Ramariopsis, Ramaria gracilis, Ramaria myceliosa, Ramaria subbotrytis, Ramaria sanguinea
Ramariopsis kunzei fungi kingdom
Ramariopsis kunzei is an edible species of coral fungi in the Clavariaceae family, and the type species of the genus Ramariopsis. It is commonly known as white coral because of the branched structure of the fruit bodies that resemble marine coral. The fruit bodies are up to 5 cm (2.0 in) tall by 4 cm (1.6 in) wide, with numerous branches originating from a short rudimentary stem. The branches are one to two millimeters thick, smooth, and white, sometimes with yellowish tips in age. Ramariopsis kunzei has a widespread distribution, and is found in North America, Europe, Asia, and Australia.
- Ramariopsis kunzei fungi kingdom
- Taxonomy and phylogeny
- Similar species
- Habitat and distribution
Taxonomy and phylogeny
The species was first described as Clavaria kunzei by pioneer mycologist Elias Magnus Fries in 1821. E.J.H. Corner transferred the species to Ramariopsis in 1950, and made it the type species. In general, coral fungi often have extensive taxonomic histories, as mycologists have not agreed on the best way to classify them. In addition to Clavaria and Ramariopsis, the R. kunzei has been placed in the genera Ramaria by Lucien Quélet in 1888, and Clavulinopsis by Walter Jülich in 1985. According to the taxonomic database MycoBank, the species has acquired a sizable list of Synonyms, listed in the taxobox. It is commonly known as white coral because of the branched structure of the fruit bodies that resemble marine coral.
A phylogenetic analysis of clavarioid fungi concluded that R. kunzei is in a phylogenetic lineage together with several Clavulinopsis species (including C. sulcata, C. helvola and C. fusiformis), and that this clade (the ramariopsis clade) is nested within a group of species representing the Clavariaceae family.
The fruit bodies of Ramariopsis kunzei are white to whitish-yellow in color, and are highly branched structures resembling coral; the dimensions are typically up to 8 cm (3.1 in) tall and 6 cm (2.4 in) wide. Older specimens may have a pinkish tinge. The tips of the branches are blunt, not crested as in some other species of coral fungi, like Clavulina cristata; branches are between 1 and 5 millimeters thick. The branch tips of mature specimens may be yellow. A stem, if present, may be up to 1 cm (0.4 in) long and scurfy—covered with small flakes or scales. The texture of the flesh may range from pliable to brittle. This fungus does not undergo any color changes upon bruising or injury, however, a 10% solution of FeSO4 (a chemical test known as "iron salts") applied to the flesh will turn it green.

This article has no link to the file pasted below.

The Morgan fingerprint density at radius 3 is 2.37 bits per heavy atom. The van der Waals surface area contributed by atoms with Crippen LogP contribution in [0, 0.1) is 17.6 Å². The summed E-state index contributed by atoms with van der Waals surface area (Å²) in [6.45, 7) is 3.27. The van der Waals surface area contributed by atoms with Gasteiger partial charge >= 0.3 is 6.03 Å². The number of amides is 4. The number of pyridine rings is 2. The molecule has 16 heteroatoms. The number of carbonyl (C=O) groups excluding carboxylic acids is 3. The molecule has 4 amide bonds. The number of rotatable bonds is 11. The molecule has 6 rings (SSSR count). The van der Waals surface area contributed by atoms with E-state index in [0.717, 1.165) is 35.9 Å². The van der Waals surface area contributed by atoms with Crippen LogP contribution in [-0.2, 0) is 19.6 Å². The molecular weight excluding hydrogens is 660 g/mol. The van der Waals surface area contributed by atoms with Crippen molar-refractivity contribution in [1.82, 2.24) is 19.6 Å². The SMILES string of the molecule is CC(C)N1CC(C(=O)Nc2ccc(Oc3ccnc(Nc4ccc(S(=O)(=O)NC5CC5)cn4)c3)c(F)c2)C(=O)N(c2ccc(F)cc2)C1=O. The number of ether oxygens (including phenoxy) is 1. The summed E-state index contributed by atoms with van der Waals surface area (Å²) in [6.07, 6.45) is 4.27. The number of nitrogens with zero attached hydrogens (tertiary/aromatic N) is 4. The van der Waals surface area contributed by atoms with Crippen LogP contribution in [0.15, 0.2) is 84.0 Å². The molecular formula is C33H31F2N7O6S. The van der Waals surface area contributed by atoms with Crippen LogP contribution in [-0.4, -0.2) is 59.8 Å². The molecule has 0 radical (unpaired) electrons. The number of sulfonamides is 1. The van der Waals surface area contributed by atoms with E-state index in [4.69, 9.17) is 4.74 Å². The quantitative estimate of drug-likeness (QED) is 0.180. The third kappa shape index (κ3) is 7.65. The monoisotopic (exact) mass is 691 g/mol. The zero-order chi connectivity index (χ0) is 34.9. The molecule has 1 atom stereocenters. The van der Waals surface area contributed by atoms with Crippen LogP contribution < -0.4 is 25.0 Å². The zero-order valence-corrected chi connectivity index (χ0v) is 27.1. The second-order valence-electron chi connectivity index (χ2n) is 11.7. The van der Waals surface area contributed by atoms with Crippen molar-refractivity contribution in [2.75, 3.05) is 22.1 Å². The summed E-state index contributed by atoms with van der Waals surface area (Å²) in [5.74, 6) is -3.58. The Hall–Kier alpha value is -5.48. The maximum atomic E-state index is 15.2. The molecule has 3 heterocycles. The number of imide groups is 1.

In deposit, the spores are white. Viewed with a light microscope, the spores are translucent and have an ellipsoid to roughly spherical shape with spines on the surface, and dimensions of 3–5.5 by 2.5–4.5 µm. Spores are non-amyloid, meaning that they do not absorb iodine when stained with Melzer's reagent. The spore-bearing cells, the basidia, are usually 25–45 µm long by 6–7 µm wide, and 4-spored. Clamp connections are present in the hyphae of this species.
The species is edible, but "fleshless and flavorless." Other authors concur that the odor and taste are not distinctive.
The "crested coral" (Clavulina cristata, edible) is similar in appearance to R. kunzei, but its branches have fringed, feathery tips. The "jellied false coral" (Tremellodendron pallidum, edible) has whitish, tough, cartilaginous branches with blunt tips.
Habitat and distribution
The species is thought to be saprobic and can be found growing on the ground, in duff, or less frequently on well-decayed wood. Fruit bodies may grow singly, in groups, or clustered together. David Arora has noted a preference for growing under conifers, as well as a prevalence in redwood forests of North America. In contrast, an earlier author claimed this species grows "rarely in coniferous woods."
In Europe, Ramariopsis kunzei has been collected in Scotland (specifically, on the islands of Arran, Gigha and Kintyre peninsula), the Netherlands, Norway, former Czechoslovakia, Germany, Poland, and Russia (Zhiguli Mountains). It has also been found in China, India, Iran, the Solomon Islands, and Australia. In North America, the distribution extends north to Canada, and includes the United States (including Hawaii and Puerto Rico).